Tuesday, September 29, 2009

Time to be a hero

It's not too late! On Sunday, October 4th, I will again be joining others in walking in Raleigh's annual CROP walk to help combat hunger. CROP Hunger Walks help to support the overall ministry of Church World Service, especially grassroots, hunger-fighting development efforts around the world. In addition, each local CROP Hunger Walk can choose to return up to 25 percent of the funds it raises to hunger-fighting programs in its own community.

CROP Hunger Walks help to provide food and water, as well as resources that empower people to meet their own needs. From seeds and tools, to wells and water systems, to technical training and micro-enterprise loans.

With your help, this year CROP Hunger Walks will share some $4 million with food banks, pantries, community gardens, and other local efforts across the U.S., helping out your neighbors and your friends through tough and uncertain times.

You can sponsor me as a walker by visiting this link. Or even sign up as a walker yourself in a walk near you.

This is a cause and organization I believe in. Over 25 years ago, I was in the Boy Scouts and looking for a public service project for my Eagle project. I chose to host a small local walk with just my troop. At that time, the walks were 10 miles long. As it happened, a bypass was being built. I remember driving around the orange pylons in my 71 Skylark Buick and driving the length of this sectioned off road to see how long it was. I was a teenager and it occurred to me their were no other cars on the road and if ever there was an opportunity to see how fast it could really go... Not a car built for speed and as it hit the 80s (this was the day the speed limit topped out at 55 on highways), it also occurred to me that while there were no cars on the road, it was a road under construction and there could be other obstacles and as I said, I was driving a car with the maneuverability a little better than a tank. The section of the road was 5 miles long, which made it the perfect length. Then it was just a matter of okaying it with the city and state. That walk was in the heat of the summer, with us in our uniforms: long sleeved shirts and pants.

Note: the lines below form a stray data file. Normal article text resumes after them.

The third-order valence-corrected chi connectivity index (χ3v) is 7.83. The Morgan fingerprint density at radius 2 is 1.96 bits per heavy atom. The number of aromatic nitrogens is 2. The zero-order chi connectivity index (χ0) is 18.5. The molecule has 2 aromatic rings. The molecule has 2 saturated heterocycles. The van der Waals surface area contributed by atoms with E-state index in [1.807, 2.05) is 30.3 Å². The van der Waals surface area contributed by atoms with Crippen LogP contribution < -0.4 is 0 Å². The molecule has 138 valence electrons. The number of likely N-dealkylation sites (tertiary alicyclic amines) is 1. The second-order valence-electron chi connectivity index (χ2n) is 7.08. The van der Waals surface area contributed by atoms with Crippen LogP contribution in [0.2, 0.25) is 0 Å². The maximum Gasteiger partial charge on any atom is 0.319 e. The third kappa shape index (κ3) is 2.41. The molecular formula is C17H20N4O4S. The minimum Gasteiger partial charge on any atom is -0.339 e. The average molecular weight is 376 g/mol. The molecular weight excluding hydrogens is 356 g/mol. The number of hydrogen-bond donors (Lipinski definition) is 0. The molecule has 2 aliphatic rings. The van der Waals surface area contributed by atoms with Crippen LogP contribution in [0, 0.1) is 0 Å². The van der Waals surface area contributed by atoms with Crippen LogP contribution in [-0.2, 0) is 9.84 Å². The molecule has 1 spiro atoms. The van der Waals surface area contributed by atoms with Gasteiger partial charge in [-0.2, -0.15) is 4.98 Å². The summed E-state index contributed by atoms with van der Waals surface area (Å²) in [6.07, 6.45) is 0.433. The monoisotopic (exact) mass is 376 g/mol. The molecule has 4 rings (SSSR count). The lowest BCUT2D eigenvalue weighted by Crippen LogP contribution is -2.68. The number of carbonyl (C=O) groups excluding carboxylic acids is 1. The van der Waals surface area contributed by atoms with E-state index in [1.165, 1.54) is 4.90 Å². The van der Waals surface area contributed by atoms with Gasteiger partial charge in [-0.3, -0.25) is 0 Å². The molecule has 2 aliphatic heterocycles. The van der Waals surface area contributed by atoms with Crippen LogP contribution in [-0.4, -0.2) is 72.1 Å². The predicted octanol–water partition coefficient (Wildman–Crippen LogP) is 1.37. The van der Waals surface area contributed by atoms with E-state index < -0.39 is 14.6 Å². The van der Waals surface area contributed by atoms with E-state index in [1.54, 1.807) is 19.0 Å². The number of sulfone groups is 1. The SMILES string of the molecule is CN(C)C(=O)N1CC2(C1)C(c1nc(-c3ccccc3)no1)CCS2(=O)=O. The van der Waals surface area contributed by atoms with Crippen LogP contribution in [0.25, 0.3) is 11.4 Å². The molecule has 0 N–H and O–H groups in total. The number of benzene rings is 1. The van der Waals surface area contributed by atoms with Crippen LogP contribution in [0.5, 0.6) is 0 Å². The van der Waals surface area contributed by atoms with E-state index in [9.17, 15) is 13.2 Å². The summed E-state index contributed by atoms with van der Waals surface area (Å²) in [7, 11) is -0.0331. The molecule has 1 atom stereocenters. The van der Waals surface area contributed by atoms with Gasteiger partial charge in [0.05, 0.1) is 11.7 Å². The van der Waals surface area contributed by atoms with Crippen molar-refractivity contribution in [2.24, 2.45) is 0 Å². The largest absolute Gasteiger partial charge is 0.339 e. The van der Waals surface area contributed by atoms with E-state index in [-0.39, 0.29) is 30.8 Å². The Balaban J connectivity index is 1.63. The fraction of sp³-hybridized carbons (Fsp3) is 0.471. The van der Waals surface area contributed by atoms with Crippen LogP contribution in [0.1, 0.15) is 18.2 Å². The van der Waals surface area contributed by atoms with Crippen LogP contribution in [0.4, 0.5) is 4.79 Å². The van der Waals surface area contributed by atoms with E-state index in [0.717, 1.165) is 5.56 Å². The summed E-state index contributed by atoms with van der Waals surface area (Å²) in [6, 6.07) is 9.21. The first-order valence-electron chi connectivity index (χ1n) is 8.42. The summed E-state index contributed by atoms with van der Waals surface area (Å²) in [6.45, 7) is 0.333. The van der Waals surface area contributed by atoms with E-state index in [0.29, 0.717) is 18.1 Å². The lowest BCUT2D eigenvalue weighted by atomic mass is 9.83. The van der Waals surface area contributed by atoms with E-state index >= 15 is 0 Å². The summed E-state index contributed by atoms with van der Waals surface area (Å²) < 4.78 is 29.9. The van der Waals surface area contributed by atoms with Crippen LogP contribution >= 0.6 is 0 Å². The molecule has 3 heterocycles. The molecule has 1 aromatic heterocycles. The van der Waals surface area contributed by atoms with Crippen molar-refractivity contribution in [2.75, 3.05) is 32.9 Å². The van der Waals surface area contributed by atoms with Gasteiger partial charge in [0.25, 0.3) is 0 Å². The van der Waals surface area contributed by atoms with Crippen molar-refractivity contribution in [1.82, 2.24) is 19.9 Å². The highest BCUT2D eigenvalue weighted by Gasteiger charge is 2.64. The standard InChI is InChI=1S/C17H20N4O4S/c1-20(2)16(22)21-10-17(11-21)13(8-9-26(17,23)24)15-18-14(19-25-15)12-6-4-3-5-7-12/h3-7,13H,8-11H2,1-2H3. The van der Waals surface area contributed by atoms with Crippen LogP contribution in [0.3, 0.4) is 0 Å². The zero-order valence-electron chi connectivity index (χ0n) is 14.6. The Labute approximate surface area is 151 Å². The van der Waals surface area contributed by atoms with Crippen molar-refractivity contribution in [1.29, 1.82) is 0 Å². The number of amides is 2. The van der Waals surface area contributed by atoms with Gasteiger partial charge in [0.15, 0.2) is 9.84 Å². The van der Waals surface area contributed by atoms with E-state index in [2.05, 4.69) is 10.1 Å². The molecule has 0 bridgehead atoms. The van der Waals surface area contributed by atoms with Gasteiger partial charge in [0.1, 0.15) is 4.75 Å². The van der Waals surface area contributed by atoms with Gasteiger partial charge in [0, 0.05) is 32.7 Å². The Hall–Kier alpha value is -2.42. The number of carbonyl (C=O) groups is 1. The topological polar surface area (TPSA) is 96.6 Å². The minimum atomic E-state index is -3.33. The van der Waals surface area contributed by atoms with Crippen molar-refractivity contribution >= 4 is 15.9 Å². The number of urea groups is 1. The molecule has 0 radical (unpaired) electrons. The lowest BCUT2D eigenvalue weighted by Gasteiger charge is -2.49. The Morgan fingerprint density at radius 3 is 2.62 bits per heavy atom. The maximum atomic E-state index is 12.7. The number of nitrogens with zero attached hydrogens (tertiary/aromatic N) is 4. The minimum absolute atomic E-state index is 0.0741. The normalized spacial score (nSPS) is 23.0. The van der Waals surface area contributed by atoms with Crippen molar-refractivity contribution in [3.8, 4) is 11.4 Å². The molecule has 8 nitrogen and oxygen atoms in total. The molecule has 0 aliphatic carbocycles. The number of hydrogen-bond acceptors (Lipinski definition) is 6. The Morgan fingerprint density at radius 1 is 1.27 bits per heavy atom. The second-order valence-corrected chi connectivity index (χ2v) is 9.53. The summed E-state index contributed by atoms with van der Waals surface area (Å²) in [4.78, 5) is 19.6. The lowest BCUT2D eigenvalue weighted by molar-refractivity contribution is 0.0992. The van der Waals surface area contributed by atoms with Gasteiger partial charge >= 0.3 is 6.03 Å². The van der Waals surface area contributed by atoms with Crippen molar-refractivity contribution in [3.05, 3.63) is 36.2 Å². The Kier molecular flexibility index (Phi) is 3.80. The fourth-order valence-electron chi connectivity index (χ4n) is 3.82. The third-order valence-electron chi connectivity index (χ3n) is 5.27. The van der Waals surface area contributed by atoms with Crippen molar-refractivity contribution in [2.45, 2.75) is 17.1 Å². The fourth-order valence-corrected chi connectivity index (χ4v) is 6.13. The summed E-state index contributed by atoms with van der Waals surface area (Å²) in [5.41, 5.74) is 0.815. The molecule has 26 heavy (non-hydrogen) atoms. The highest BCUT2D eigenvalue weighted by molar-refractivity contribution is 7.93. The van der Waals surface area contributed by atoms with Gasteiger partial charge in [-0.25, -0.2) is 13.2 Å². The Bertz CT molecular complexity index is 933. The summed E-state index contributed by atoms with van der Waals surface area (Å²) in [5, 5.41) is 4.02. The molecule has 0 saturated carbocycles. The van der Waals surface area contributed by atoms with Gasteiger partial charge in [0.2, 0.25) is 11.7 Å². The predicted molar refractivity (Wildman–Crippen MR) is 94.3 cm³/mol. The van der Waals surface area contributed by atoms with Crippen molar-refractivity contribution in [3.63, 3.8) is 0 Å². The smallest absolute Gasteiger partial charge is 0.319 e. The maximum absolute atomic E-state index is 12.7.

It was a bit serendipitous as it turned out as Rocky Mount the following year held their first CROP Walk and I became a representative for my Church at the time, educating others and getting the youth involved.

Since then, I have not walked every year but I walked a couple of times for Carrboro's while in college and have either walked or sponsored others in walks here in Raleigh. In the last several years, the walk has served two purposes as I try to walk at least an hour several days a week for my own health.

For more information concerning CROP: www.churchworldservice.org

Thank you!

1 comment:

Chuck Wells said...

Hear, hear, Cash. You know its funny, but for having survived cancer for six years now, I never seem to have the desire to walk on many related events in support of that, but I have been consripted into a walk for diabetes on Oct.17 in Greenville, SC.

Maybe that will inspire me to expand my own evening walking regimen into something official - in an ongoing capacity.